AKA: The Price of Success
Director: Fabien Garcia
Writer: Fabien Garcia
Producer: Laurent Buson
Cast: Fabien Garcia, Laurent Buson, Didier Buson, Jess Allen, Dave Vescio, Adelyne Liu, Xin Sarith Wuku, Jose Rosete, Gray Michael Sallies, Davis Chong, Michael Antonio, Aoni Ma, Xango Henry, Marcus Natividad, Nico Johns
Running Time: 110 min.
By Kyle Warner
Found footage films quickly went from being the hot new idea to being the same old thing. This is largely thanks to filmmakers looking to duplicate the thrills found in earlier successful films instead of presenting new and intriguing takes on the concept. And while many others are willing to write it off as a gimmick that’s run its course, I still think there’s life to the sub-genre. What found footage films lack in cinematic flourishes they make up for with visceral thrills. So, when I heard that Die Fighting was something of a ‘found footage martial arts film,’ I was curious.
The film follows four friends who are trying to make it in Hollywood as martial artists. They’ve formed a group called the Z Team and they’re waiting for their big break… but making it in Hollywood is harder than any one of them expected. Worth noting is that the four lead actors are essentially playing dramatized versions of themselves and that the movie is produced by Z Team Films. Very meta, man.
The plot gets moving when Fabien Garcia (who also serves as Die Fighting’s writer, director, and editor) is told over the phone that his wife has been kidnapped. At first Fabien and his friends think it’s a prank, but when they see video of his wife tied to a chair they realize the threat is all too real. The man on the phone says that if they want to see her alive again they must perform a series of tasks. First: rob an armored truck. Of course the men are tortured with moral questions, but when the time comes they pull off the robbery and escape with the money.
The man on the phone is the mysterious Filmmaker and he’s tapped into hidden cameras spread out across the city. He’s decided to make Fabien the leading man of his new action movie that’s to be filmed on the streets of LA, with real blood and bullets. The Filmmaker puts his cast of heroes through one bloody test after another, leading them into encounters with the mob, karate dojos, and gangbangers.
Essentially, the film exists to be a sort of highlight reel for the Z Team’s martial arts skills. They move from one abandoned looking warehouse to the next, beat up the bad guys in extraordinary fashion, then rage against the man on the phone before moving to the next location to do it all over again.
The acting is pretty weak all around, but the basic dialogue doesn’t exactly give the actors much to work with. Whatever failings Fabian Garcia has as a dramatic actor and a writer, he largely makes up for with his skills shooting action. Behind the scenes, Garcia and cinematographer Tarina Reed put the camera in all the right places to best show off the cast’s skills, and manage to make the most of a modest budget.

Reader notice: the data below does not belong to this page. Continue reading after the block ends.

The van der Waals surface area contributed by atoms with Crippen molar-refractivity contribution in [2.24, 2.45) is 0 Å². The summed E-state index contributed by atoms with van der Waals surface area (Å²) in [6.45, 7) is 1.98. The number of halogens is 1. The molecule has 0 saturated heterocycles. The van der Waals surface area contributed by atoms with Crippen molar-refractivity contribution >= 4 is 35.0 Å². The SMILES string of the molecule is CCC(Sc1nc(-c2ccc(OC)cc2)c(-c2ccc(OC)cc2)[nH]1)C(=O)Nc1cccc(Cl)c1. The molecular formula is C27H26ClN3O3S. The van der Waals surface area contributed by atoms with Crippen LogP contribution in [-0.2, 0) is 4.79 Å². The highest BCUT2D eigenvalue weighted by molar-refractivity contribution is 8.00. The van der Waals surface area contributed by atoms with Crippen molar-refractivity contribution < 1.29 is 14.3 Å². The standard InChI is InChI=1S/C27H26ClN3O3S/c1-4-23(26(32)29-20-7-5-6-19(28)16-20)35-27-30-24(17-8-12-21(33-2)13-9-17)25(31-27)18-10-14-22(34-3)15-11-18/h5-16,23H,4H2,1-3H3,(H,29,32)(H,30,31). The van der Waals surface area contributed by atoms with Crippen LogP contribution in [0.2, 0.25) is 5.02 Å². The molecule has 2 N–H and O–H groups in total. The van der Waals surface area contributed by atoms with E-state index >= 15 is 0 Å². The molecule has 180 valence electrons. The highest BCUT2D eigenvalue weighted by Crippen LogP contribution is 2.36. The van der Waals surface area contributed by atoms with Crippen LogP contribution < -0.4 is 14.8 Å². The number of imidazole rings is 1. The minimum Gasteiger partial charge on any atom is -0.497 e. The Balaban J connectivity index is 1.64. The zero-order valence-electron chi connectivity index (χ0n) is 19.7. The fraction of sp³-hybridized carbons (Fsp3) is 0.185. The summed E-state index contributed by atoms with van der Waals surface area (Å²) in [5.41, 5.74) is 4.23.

The reason you’re going to consider watching the movie is because of the fights and I’m happy to say that Die Fighting has some very good ones. Garcia and co-stars Laurent Buson (Merantau), Didier Buson, and Jess Allen show off their considerable fighting skills throughout the film. A couple of the fights are some of the best ever filmed in an American martial arts flick. Excellent, jaw dropping stuff. And the shootouts aren’t half-bad either.
However, a collection of impressive fight sequences just aren’t enough to make Die Fighting a good movie. The plot is an assortment of borrowed ideas from a dozen better films. Because of the mysterious figure putting the men through acts of violence on an assortment of dank sets, the film feels sort of like a martial arts take on the original Saw, complete with a twist ending. However, unlike Saw, which featured a few decent performances and a compelling plot, Die Fighting has some great fight scenes but not much else. In that respect, it’s similar to the Saw sequels: all blood, no brains.
Is Die Fighting worth your time? It’s not a bad way to spend a couple hours. If you want to watch some good martial arts, you could do a whole lot worse. However, I don’t think you’ll remember the film for very long once the end credits roll.
The core members of the Z Team trained at the Shaolin Temple before receiving further tutelage at some of China’s finest martial arts institutions. Their first feature film as a team may be lacking in many places, but it’s impossible to deny the physical talent and martial arts prowess on display. There is potential here. With an improved script and some better acting, this could have really been something special. The Z Team’s background proves they are focused individuals and are willing to go big to improve their craft. I believe we’ll be seeing better things from them in the future.
Kyle Warner’s Rating: 5.5/10